Sports and Recreation
Beginning with Speedweeks in late January and wrapping up with the Daytona 500 in mid-February, the Daytona International Speedway is where the NASCAR season kicks off every year. This is appropriate considering that NASCAR was born in a bar on Daytona Beach.
Although the city had a storied history of car-racing on the beach, it wasn’t until race promoter and owner of the beach track Bill France Sr. collaborated with drivers and car owners in 1948 to create a sanctioning body that codified rules and prize purses for races.
In 1953, France put plans in motion to build the Daytona International Speedway, which opened in 1956 with the first running of the Daytona 500. As NASCAR has grown into the second most popular sport in the country, Daytona’s importance has not waned much; it is still considered one of the two most important racing cities in the United States, with the area around Charlotte, North Carolina, being the other.
NASCAR races only happen during the two weeks around the Daytona 500, when five other races are held, and around July 4, when the Coke Zero 400 and the Winn-Dixie 250 occur. The month of March has a clutch of motorcycle races happening in conjunction with the legendary Daytona 200.
And while the partying around Bike Week is legendary enough, the furor that accompanies NASCAR races is something else altogether: A virtual flotilla of RVs roll into town, and nearly every hotel is booked to capacity, with more than 160,000 fans filling the raceway stands and many thousands more spilling over into Daytona bars to watch the race. It’s festive, to be sure, but for visitors disinterested in stock-car racing, the first couple of weeks in March is a good time to avoid coming to Daytona.
The Daytona Cubs baseball team plays at Jackie Robinson Ballpark (115 E. Orange Ave., 386/258-3106, www.daytonacubs.com). While this Class A affiliate of the long-suffering Chicago Cubs draws fairly substantial attendance numbers (2008 was a record year), the ballpark itself is an important part of baseball history. It was here in 1946 that Jackie Robinson stepped up to the plate for the first integrated spring training game in major-league baseball.
Robinson was playing for the Montreal Royals, the top-tier farm team for the Brooklyn Dodgers; He played for the Dodgers in 1947. Daytona Beach was the first city in Florida to allow Robinson to play—Jacksonville and Sanford refused to host the team because of Robinson’s race—and though it’s admirable that the park is now named after Robinson, it’s worth noting that the name wasn’t changed until 1990.
Boating and Fishing
Offering both boat rentals and guided ecotours on a 40-foot pontoon boat, Cracker Creek Canoeing (1795 Taylor Rd., Port Orange, 386/304-0778, www.oldfloridapioneer.com) is located just outside Daytona in Port Orange. With access to Spruce Creek and the nearly 2,000 acres of the Spruce Creek Preserve and Recreation Area, Cracker Creek offers daily and hourly canoe and kayak rentals starting at $15; for those with their own nonmotorized boats, they charge a very reasonable launch fee of $5.
Of note: Next door to the canoe shop is the historic Gamble Place, a fishing retreat for James Gamble of Procter & Gamble in the late 19th century. The original buildings— including, inexplicably, a replica of Snow White’s cottage—are open for free self-guided tours (8 a.m.–5 p.m. Thurs.–Sun.); guided tours are $5 and are only available on Fridays.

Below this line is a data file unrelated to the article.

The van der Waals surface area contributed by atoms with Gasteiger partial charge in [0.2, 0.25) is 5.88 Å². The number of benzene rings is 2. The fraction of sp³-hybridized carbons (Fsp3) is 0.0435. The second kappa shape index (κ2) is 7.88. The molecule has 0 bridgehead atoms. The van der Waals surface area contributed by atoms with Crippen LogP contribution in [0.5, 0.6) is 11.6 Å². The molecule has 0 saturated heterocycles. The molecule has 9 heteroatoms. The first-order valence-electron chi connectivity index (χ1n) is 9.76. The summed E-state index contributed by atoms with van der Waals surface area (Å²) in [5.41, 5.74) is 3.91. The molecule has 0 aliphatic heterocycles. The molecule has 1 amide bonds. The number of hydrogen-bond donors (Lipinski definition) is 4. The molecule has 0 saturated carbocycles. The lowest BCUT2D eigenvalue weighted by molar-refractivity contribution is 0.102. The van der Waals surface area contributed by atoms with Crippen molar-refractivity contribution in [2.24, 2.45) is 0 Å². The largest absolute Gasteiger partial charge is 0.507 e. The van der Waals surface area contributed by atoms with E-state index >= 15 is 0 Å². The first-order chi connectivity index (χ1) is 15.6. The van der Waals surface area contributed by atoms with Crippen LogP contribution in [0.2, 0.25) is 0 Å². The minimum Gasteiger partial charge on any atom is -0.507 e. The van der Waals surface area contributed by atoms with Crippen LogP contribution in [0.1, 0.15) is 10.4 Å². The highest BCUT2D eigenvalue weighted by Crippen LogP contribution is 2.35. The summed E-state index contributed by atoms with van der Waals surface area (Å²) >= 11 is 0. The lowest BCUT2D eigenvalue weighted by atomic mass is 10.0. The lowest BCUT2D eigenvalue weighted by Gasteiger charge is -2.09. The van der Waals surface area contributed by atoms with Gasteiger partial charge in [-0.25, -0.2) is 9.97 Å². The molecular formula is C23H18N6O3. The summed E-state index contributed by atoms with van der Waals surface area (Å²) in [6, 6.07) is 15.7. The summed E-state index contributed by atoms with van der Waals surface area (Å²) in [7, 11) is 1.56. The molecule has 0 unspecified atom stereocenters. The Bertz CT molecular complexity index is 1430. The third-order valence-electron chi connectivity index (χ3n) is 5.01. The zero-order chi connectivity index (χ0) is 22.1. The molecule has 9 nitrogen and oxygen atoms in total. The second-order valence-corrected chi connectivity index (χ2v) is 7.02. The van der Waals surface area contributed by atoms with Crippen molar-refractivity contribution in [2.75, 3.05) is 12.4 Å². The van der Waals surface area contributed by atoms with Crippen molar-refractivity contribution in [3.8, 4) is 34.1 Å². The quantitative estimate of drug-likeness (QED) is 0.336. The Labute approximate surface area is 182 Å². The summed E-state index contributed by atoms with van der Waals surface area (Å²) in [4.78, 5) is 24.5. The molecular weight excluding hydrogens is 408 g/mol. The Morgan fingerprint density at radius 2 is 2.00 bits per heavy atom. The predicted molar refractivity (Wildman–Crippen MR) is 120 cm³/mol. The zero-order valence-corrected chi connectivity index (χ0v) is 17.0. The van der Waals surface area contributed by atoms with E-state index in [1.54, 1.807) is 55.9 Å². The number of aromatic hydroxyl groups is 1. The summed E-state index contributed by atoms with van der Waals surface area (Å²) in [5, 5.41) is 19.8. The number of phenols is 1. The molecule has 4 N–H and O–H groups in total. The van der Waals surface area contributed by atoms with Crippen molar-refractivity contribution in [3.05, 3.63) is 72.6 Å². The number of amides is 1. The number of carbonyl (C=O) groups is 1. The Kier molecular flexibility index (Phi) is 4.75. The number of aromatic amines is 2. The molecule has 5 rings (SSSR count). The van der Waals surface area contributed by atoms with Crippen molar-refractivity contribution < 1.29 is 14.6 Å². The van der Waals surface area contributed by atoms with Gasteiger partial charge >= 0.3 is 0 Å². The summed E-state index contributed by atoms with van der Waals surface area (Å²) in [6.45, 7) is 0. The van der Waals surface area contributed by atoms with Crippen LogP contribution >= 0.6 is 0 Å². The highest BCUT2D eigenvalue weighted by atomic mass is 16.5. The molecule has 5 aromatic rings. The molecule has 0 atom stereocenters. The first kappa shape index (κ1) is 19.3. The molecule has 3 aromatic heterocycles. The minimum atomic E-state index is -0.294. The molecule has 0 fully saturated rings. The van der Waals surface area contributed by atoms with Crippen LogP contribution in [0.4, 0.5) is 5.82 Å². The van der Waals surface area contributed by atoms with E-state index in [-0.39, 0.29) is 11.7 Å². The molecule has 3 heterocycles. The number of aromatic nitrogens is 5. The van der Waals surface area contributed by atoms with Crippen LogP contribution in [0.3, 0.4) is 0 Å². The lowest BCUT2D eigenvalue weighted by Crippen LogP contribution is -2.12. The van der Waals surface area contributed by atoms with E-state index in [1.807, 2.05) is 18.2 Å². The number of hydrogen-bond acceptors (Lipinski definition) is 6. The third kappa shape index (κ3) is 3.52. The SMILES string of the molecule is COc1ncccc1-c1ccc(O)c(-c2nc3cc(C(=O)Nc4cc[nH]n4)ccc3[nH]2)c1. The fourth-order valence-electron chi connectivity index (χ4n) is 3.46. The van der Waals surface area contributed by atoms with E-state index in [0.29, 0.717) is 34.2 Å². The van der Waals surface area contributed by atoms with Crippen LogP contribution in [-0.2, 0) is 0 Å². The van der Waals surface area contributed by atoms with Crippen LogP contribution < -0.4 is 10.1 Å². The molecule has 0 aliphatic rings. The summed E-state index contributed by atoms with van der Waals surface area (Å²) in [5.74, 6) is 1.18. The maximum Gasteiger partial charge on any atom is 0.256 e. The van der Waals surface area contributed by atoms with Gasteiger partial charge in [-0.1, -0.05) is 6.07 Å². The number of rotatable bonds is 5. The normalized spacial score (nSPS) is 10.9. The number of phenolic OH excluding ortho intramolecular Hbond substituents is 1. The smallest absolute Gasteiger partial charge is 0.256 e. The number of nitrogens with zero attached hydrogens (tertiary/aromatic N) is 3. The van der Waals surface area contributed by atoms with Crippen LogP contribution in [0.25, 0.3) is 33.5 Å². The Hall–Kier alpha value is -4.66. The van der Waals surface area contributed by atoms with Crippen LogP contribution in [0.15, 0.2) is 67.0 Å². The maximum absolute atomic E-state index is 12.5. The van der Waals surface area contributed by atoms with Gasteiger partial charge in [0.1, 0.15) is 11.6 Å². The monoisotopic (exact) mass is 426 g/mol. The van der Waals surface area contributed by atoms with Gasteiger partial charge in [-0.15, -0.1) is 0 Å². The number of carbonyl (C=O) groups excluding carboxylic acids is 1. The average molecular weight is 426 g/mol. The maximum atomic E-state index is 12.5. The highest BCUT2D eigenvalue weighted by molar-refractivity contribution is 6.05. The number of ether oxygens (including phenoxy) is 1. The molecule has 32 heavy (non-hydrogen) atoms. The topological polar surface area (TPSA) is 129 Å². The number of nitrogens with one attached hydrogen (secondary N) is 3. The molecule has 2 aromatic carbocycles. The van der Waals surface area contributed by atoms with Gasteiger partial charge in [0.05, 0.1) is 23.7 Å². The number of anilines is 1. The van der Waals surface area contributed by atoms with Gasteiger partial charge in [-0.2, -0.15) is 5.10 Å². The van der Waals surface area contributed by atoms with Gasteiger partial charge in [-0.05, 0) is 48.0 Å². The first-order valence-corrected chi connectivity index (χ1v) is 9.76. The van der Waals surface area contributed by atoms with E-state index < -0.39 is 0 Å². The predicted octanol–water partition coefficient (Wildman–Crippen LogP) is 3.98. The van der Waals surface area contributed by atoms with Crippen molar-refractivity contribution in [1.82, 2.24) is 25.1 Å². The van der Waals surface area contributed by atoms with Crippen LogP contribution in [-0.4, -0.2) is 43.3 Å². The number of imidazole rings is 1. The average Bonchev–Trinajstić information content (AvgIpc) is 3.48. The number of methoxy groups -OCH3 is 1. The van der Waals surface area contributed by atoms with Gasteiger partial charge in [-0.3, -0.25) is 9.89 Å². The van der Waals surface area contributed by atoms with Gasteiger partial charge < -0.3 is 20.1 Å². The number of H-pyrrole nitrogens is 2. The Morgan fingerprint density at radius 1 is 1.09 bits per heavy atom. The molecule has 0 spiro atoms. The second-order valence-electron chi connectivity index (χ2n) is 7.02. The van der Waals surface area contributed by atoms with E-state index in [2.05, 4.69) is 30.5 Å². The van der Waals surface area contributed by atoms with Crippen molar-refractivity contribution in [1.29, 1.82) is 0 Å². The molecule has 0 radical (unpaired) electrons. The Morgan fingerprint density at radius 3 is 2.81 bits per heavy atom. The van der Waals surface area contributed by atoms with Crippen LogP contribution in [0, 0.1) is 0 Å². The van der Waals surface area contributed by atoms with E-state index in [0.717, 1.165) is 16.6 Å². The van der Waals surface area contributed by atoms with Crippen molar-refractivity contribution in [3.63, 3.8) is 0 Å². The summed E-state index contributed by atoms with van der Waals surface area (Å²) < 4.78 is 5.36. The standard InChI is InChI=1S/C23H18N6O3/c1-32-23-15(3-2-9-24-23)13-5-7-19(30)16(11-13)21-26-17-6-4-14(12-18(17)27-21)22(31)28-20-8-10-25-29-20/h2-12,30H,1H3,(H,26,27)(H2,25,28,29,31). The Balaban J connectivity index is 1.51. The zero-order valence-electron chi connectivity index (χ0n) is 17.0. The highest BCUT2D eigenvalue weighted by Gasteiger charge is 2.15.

For something a little more pulse-pounding, Daytona Beach Jet Boats (4009 Halifax Dr., Port Orange, 386/331-5554, daytonabeachjetboats.com) offers rides along the Halifax River on one of their high-speed boats, complete with 360-degree spins that are certainly not for the easily seasick.
Anglers should head for Inlet Harbor (133 Inlet Harbor Rd., Ponce Inlet, 386/767-5590, half-day boat charters from $50 per adult, fishing pier 6 a.m.–4 p.m. Mon.–Fri., 6 a.m.–noon Sat.–Sun., $3 adults, $2 children, $5 pole rental) for pier fishing and deep-sea charters on boats ranging 36–65 feet. A restaurant and a gift shop are also on-site.
In a state filled with superlative courses, Indigo Lakes Golf Club (312 Indigo Dr., 386/254-3607) proudly touts its consistent rating among Florida’s top places to golf. With GPS-equipped carts and a par-72 course recently redesigned by Lloyd Clifton, Indigo Lakes is a popular if somewhat understated course.
Less so are the courses at LPGA Inter-national (1000 Champions Dr., 386/274-5742). The Reese Jones–designed par-72 Champions course is one of the hottest golf tickets in town, especially during the winter; similarly in demand is the par-72 Legends course, which is a little shorter and far more natural. Also available at LPGA is the practice facility, with 10 target greens, six putting greens, a place to practice bunker shots, and the three-hole Practice Academy course.
Don’t feel like bothering with clubs? How about giving your throwing arm a workout with some disc golf instead? Tuscawilla Park (Orange Ave. and Nova Rd., 386/671-3400) offers 18 “holes” in a decidedly natural setting with lots of trees and water hazards.
Driving on the Beach
People have been driving on the hard-packed sands of these beaches since there were cars to drive. That sense of tradition has made it nearly impossible to impose anything beyond the most rudimentary restrictions on heading out onto the sand in your car. Some people may find this incredibly convenient; many other people find it incredibly annoying, as the constant hum of motors and car audio systems pretty much guarantees a day at the beach will be anything but quiet and peaceful.
There are designated automobile areas, which are easy to spot by the presence of tollbooths where you flash your season pass ($20 for Volusia County residents, $40 for nonresidents) or pay for a day pass ($5). The season for beach-driving is February 1 through November 30.
© Jason Ferguson from Moon Florida, 1st Edition